Background: It is still not known whether overweight men have different patterns and socio-demographic correlates of self-reported physical activity (PA) compared with normal-weight men. Thus, this study examined the perceived PA patterns and associated socio-demographic factors among normal-weight and overweight Japanese men.
Methods: Data were analyzed for 1,420 men (aged 44.4 ± 8.3 years) who responded to an Internet-based cross-sectional survey relating to socio-demographic variables, BMI status, and a short version of the International Physical Activity Questionnaire. Mann-Whitney, chi-square, and binary logistic regression analyses were employed.
Results: Normal-weight men were significantly more likely to attain 150 minutes per week of moderate-to-vigorous PA than overweight men (26.6% vs. 21.3%; p=0.035), whereas there were no significant proportional differences in total PA and walking between the two BMI subgroups. With PA, a significant interaction was observed between BMI status and household income (p=0.004 for total PA; p=0.02 for walking). In the subgroup analyses, having a lower household income (odds ratio, 0.63; 95% confidence interval, 0.41-0.96) was negatively associated with attaining 150 minutes of walking per week among normal-weight men. No significant associations between household income and attaining 150 minutes per week of total PA and walking were found among overweight men.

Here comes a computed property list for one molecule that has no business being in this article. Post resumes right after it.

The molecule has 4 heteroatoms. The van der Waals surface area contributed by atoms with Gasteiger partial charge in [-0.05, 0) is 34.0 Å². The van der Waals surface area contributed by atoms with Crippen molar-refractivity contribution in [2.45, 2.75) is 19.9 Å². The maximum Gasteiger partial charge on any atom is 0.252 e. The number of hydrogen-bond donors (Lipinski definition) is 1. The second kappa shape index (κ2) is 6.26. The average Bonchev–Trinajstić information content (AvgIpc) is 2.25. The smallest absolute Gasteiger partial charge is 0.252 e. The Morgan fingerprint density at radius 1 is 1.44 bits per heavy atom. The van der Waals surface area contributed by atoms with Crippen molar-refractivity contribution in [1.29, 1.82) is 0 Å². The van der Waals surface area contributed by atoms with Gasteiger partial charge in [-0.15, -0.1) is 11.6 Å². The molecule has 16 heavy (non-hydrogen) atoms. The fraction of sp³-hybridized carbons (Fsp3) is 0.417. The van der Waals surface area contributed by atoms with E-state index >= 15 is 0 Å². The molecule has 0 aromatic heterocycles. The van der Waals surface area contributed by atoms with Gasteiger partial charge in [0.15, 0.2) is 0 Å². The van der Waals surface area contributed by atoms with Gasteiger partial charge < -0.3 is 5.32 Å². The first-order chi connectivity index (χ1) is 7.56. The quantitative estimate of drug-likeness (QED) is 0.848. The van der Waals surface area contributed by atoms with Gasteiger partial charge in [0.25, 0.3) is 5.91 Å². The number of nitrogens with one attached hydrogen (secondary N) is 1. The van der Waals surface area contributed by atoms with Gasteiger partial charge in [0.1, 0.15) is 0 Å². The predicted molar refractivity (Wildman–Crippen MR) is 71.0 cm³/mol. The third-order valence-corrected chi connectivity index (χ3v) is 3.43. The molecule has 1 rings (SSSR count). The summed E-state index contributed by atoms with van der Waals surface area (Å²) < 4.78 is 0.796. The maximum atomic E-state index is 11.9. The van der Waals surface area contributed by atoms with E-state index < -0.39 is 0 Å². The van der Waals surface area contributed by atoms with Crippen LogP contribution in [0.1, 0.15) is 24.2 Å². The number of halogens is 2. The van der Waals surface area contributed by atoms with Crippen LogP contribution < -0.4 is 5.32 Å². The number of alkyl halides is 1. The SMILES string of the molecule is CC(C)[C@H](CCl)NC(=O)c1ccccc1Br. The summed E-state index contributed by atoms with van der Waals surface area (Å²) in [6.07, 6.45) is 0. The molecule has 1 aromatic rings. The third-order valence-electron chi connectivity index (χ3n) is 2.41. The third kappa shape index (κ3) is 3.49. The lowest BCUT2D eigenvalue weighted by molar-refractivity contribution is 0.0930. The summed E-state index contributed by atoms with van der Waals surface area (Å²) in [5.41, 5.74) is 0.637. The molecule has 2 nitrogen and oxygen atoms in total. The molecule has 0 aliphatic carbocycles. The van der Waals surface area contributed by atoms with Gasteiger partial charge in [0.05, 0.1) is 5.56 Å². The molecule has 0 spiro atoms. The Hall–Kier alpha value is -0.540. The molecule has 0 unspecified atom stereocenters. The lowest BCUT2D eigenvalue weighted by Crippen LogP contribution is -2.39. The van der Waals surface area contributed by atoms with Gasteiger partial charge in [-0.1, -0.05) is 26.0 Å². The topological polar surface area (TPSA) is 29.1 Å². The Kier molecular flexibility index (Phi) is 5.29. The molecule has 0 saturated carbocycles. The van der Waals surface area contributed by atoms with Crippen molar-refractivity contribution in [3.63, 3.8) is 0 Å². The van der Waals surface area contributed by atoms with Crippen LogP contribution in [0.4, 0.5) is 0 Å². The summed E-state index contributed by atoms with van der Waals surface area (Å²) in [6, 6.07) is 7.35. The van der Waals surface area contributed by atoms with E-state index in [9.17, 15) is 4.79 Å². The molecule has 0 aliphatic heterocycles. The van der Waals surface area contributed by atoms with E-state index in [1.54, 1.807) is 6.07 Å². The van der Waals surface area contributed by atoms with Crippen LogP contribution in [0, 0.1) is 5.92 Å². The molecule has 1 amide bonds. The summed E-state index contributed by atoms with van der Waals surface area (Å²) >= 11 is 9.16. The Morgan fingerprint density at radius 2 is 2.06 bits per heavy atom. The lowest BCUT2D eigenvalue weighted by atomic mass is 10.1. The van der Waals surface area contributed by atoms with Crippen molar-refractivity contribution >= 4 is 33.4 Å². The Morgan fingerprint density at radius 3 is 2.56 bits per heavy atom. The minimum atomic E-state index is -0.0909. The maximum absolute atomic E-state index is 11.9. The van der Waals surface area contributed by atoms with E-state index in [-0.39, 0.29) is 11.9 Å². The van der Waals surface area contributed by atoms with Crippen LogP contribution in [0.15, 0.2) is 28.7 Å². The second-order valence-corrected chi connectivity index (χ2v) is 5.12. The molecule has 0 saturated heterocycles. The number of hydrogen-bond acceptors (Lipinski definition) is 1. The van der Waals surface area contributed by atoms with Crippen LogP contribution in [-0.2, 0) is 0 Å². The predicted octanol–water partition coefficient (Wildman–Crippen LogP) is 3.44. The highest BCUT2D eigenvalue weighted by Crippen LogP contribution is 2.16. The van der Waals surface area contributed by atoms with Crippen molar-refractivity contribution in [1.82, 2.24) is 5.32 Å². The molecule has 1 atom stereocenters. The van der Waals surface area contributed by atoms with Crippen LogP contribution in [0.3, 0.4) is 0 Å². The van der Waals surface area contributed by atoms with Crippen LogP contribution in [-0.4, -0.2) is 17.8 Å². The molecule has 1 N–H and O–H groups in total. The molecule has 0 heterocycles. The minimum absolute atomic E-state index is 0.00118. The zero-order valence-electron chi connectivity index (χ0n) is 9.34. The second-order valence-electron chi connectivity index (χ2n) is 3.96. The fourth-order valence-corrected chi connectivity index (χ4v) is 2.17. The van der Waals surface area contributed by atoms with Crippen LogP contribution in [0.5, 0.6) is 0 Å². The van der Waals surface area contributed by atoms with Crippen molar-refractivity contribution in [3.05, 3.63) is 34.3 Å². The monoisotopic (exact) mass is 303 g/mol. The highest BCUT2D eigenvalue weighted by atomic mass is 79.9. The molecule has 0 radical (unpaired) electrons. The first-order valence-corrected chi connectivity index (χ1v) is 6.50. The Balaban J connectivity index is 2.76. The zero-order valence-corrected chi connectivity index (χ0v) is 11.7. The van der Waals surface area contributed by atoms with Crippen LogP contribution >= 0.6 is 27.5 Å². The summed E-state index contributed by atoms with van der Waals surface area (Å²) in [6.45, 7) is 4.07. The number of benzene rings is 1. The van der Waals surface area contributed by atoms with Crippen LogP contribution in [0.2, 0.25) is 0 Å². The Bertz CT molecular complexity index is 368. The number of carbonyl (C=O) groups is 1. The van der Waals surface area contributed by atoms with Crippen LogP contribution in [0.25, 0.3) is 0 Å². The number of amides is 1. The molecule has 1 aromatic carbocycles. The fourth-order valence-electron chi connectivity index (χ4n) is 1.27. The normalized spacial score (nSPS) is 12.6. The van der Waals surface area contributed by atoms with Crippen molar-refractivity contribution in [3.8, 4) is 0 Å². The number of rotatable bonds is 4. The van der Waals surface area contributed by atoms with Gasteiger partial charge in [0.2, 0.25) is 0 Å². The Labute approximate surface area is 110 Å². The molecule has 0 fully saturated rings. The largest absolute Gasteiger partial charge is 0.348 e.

Conclusions: The results revealed that patterns and socio-demographic correlates of self-reported PA in overweight men are different from those in normal-weight men. This finding suggests the necessity of developing specific strategies for PA intervention among overweight men. Socio-demographic correlates of PA may be more important for normal-weight than overweight men.